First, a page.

I have a distinct memory when I was little of my mom often saying to my sister and I, “I only have two arms.” I also remember being incredibly confused as to why she needed to point this out…as clearly she did not have more than that, that would be weird mom, what’s your point? Recently though, through teaching, working in an office, and trying to get my acting career truckin’, I’ve been understanding this phrase more and more.
To start, working with Kindergarten and 1st graders is a hoot. As I’m sure I didn’t, kids don’t seem to process the concept of waiting to share their idea(no matter how sweet or how smart the child) until they’ve grown up a little more. It’s interesting, the biggest challenge in teaching this age is not getting them excited in the lesson or motivating them to get involved, it’s getting the words out of your mouth that you planned on saying. Usually by the time I begin to give directions, I have answered about 15 questions regarding other things. These include topics like: what project we are doing, can we do what we did last week, can we draw unicorns, I don’t know how to draw unicorns, I went to dinner last night with my mom, do you like unicorns? In my Kindergarten Toy Design class, I even tried to get them to do this cheer that ended in them announcing, “DIRECTIONS!” Even at 5, they looked at me like I had ten heads. I never want to ignore any of their questions, but sometimes when you have 10 index fingers poking you saying, “Miss Virginia,” it’s time to pull out the, “I only have two arms” phrase.
There is a Buddhist idea to “do one thing.” In a nutshell, it emphasizes focusing on doing one task at a time, be it doing the dishes, reading a book, or focusing on work. The goal is to do this one thing fully, and being 100% present with the action. My biggest issue when I get stressed is I try to focus on everything at once, and therefore get nothing done. While living in Florida, I had a week where I kept coming home to the milk in the cupboard and the cereal in the fridge. Which is a real pain in the ass when you keep spoiling milk. This is an awesome article on the Buddhist idea:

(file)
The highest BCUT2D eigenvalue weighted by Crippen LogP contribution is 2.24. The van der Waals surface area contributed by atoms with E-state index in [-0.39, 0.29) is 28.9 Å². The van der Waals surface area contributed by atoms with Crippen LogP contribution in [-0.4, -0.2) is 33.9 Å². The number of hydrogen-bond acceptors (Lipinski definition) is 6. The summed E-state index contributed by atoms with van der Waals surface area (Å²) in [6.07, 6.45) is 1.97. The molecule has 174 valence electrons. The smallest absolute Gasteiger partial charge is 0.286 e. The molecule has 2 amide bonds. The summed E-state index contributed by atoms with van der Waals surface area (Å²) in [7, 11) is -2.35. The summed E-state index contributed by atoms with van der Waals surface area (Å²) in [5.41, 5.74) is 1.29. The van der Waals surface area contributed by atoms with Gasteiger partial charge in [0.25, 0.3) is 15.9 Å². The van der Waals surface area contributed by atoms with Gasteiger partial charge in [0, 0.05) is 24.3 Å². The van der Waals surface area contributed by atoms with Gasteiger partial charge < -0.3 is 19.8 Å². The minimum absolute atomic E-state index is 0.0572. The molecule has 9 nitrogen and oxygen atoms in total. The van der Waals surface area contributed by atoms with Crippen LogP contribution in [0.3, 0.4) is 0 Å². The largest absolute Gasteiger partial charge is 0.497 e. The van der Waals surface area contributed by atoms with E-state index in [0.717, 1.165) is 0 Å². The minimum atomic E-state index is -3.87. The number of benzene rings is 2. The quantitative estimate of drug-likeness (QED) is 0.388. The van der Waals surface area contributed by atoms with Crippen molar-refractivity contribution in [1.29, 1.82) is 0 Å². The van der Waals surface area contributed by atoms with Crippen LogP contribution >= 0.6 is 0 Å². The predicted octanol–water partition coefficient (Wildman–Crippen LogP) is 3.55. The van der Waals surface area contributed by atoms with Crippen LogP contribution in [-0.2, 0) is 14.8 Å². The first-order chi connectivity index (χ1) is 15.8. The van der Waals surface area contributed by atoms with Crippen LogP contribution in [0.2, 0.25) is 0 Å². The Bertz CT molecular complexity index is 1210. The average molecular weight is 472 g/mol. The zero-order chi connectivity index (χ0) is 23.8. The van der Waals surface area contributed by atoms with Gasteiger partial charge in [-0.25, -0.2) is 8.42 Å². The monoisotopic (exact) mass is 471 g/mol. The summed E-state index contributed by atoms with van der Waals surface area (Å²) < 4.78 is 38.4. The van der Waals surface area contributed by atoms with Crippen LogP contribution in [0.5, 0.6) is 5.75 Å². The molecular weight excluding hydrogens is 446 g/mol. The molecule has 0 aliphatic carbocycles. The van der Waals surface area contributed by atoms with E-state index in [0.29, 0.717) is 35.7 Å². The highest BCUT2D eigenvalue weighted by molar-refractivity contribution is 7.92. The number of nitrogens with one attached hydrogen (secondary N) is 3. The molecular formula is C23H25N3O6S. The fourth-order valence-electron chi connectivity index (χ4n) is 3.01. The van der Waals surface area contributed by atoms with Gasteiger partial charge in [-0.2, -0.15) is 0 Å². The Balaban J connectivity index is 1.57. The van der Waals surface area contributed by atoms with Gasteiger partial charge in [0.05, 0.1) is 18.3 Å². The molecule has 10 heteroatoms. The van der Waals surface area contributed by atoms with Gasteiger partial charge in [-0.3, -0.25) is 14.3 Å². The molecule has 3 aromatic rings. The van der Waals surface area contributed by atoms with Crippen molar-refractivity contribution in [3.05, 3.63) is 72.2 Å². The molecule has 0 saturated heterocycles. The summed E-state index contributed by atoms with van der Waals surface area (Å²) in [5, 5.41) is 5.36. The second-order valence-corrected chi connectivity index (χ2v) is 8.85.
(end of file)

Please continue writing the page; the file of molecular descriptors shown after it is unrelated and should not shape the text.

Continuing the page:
And in case I’ve gotten too serious, here is the image from a greeting card my friend Helen sent me once. She wrote that it was a combination of things I liked and didn’t like: monks and roller coasters.
Also an example of Buddhists “doing one thing.”
Thinking about too many things at once in a city like this is also very easy to do. That is another reason to find little bits of the city to focus on when your brain is overloaded with trains, taxis, and people yelling “free comedy” at you.
My best suggestion of where to do this the L.A. Burdick’s on 20th between 5th and Broadway. Though I discovered it a few years ago, Christina and I went there during chocolate weekend and filled up on hot chocolate. They have single source hot chocolate (each from a different country, with distinct flavors), if you’re willing to spend $5 on a cup of heaven. The cafe itself is also a fantastic place to write, especially on a weekday afternoon when the rest of the neighborhood is tucked away in their offices. To finish up, I really want to thank everyone who has been checking out my blog lately. It really brightens my day. And in the theme of this post, I have many more things I’ve wanted to write about (including my adventures diving back into the world of dance, recent Craigslist interview disasters, and a fun encounter with Alan Cumming), yet am making a huge attempt this week to do one thing at a time. My goal is to catch up on these other stories in the next few days:)
Happy start of the week, everyone!